Look for the full story, on newsstands Thursday.


Cover story: The PQ’s stunning coup

  1. Who’s talking about the Quebec Charter now? This election will be about independence, and should the PQ win a referendum could be very close by, possibly in the fall, question de battre le fer quand il est chaud.

  2. In less than six months there will be a referendun in Quebec and PKP will be the main negotiator! Best of luck to Harper. It’s my five pennies opinion.

  3. Hello all! I live near Montréal. I heard about this issue a few minutes ago. Did not read the article yet. But the choosen word ” Broken” about Canada makes me laugh. Suppose Quebec becomes independent. No borders. Transport is not changed. Geography is not broken. Nine provinces and one more country. Whats the fuss? Is Canada so weak to be broken by only one province? If so, then, Québec and Canada need to study philosophy in order to reinforce the thinking capacities.. A country is as strong as its individuals are individually solids and ontologically independant. I wish you happiiness! Don’t worry, be happy!!!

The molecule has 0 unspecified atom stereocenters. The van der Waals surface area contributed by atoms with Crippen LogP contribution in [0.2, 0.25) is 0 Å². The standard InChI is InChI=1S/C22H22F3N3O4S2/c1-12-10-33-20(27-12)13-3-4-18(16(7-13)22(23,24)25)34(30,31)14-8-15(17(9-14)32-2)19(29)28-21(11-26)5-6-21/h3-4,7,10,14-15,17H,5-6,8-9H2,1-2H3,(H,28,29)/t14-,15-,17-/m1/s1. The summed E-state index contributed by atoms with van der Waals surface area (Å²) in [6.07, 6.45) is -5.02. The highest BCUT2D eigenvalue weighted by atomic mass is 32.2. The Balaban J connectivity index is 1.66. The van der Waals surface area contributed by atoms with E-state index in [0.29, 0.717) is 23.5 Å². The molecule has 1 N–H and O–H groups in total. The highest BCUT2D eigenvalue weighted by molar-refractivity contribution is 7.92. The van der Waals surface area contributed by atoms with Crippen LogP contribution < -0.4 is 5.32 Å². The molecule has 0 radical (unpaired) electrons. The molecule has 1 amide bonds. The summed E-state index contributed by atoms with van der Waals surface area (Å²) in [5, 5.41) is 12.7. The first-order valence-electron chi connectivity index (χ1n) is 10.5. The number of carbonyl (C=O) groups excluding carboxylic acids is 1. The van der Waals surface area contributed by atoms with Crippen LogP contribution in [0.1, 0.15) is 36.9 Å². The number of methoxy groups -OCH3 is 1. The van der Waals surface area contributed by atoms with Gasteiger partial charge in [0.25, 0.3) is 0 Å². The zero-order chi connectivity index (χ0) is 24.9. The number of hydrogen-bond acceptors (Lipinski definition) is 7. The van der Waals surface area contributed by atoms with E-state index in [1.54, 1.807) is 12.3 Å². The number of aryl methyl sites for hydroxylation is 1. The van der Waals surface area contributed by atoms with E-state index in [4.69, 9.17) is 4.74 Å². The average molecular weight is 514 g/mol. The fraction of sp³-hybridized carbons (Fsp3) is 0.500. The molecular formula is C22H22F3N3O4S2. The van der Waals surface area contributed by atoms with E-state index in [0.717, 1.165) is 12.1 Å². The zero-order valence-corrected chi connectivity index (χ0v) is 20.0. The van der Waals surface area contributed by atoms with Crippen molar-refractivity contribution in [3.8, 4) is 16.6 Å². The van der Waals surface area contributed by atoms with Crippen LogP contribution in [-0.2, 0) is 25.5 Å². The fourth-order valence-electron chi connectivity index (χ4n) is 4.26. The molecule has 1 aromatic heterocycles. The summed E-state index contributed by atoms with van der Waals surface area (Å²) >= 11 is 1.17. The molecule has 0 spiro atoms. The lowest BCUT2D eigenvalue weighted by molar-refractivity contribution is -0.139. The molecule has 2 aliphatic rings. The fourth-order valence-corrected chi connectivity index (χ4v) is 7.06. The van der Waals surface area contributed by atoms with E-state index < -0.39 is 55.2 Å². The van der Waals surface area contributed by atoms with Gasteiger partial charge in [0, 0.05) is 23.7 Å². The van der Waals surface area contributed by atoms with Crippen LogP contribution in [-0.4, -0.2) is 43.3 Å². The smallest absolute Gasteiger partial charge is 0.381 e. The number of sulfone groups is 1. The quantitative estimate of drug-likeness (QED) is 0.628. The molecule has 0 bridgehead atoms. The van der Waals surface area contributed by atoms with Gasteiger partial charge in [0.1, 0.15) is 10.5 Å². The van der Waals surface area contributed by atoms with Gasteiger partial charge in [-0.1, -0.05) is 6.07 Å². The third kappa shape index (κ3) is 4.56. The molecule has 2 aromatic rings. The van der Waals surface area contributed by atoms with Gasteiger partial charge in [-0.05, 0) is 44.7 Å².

• I don’t recall a country that when confronted with a province (state, area, what have you) that attempts to break away, is not plunged into a civil war. On the other hand I believe that if a civil war does happen if Quebec separates, it will be a war between the natives in the north who have already said they will stay in Canada and the intellectuals of the south who push for separation. The south will huff and puff until the power is cut off from James Bay. Unfortunately that means the electricity is cut off to the majority of the north eastern U.S. Then the Americans will become involved and invades Qc. Then they’ll not have any rights.